Correlations with soil nutrients

Contribution of phenotypic variability to community response to soil nutrients appears to be trait- and nutrient-specific. While blade and stipe length variability contributed mainly to the response to soil carbon and nitrogen, the variability of trunk diameter and stomatal density contributed mainly to the response to soil phosphorous (Fig 6). The community response to soil nutrient variability is supported by the association between blade length and trunk diameter with C:P and N:P ratios, respectively. The association between soil nutrients ratios and morphometric traits is not surprising, since plant growth largely depends on nutrient ratios, especially N:P that is a key element for the photosynthesis process and modulation of soil carbon storage [50], promoting plant growth by affecting soil properties [98]. Furthermore, soil fertility (C:N:P ratios) has been shown to have a significant effect on the functional diversity of tropical ferns [99].

Our results support observations that stem diameter increases in response to soil phosphorus [100,101, see other references in 102]. This is probably linked to an increase in leaf area and photosynthetic capacity [101,103,104], which in turn can be achieved through adjustments to stomatal density [105]. In our study, an increase in elevation coincides with a decrease in soil nutrients, especially soil phosphorus at the lower edge of the cloud forest zone. Although concentrations of soil nutrients in this zone were higher compared to other areas of the gradient, plant growth in C. divergens and A. firma could be strongly determined by phosphorus and nitrogen concentrations, as observed in other tree ferns (Cibotium glaucum) [106].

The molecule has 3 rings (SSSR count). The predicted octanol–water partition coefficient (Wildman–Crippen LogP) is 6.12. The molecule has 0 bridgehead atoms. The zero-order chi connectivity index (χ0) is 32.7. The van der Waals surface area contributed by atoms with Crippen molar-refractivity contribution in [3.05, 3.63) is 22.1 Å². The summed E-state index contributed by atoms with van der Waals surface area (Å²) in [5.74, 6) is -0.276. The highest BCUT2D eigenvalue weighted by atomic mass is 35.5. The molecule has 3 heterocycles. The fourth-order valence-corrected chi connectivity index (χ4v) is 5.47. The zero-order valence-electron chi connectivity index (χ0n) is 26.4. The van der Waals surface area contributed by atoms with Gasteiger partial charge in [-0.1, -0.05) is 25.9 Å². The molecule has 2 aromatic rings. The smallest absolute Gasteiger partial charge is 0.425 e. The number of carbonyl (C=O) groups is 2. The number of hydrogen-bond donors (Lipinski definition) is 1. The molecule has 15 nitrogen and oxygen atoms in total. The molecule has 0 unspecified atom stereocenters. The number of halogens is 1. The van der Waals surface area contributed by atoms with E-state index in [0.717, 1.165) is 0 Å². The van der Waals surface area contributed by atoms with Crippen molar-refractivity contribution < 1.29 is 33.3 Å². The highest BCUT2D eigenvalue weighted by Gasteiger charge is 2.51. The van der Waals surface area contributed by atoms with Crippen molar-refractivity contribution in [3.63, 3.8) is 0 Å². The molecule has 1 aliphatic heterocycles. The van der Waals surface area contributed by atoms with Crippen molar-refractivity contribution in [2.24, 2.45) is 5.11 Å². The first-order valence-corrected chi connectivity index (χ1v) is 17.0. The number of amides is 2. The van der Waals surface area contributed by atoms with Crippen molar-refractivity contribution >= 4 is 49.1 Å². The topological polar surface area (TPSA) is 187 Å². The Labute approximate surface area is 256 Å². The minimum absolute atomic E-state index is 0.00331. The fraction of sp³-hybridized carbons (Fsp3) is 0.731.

Conclusions and perspectives

Our results indicate that the distribution and abundance of tree ferns across elevation are partly determined by variation in relative humidity and soil nutrients. Species turnover and the corresponding change in morphometric and stomatal traits appears to be the main community response to the elevation gradient, whereas intra-specific variation appears to be linked to soil nutrients gradients. Morphometric and stomatal traits showed differences in the extent of variation and intraspecific variability, which was high across contrasting environmental conditions; the clearest trends were observed at the lower edge of the cloud forest zone that coincides with the most pronounced changes in relative humidity and soil nutrients. These intra-specific responses to environmental gradients suggest a great adaptive potential of the tree fern community to changing environmental conditions. Furthermore, similar trends in morphometric traits among species distributed within the same elevation range, suggest consistent responses to environmental changes, but inconsistencies in traits coupled with hydraulic properties may indicate different adaptive strategies, probably through different stomatal and hydraulic adjustments.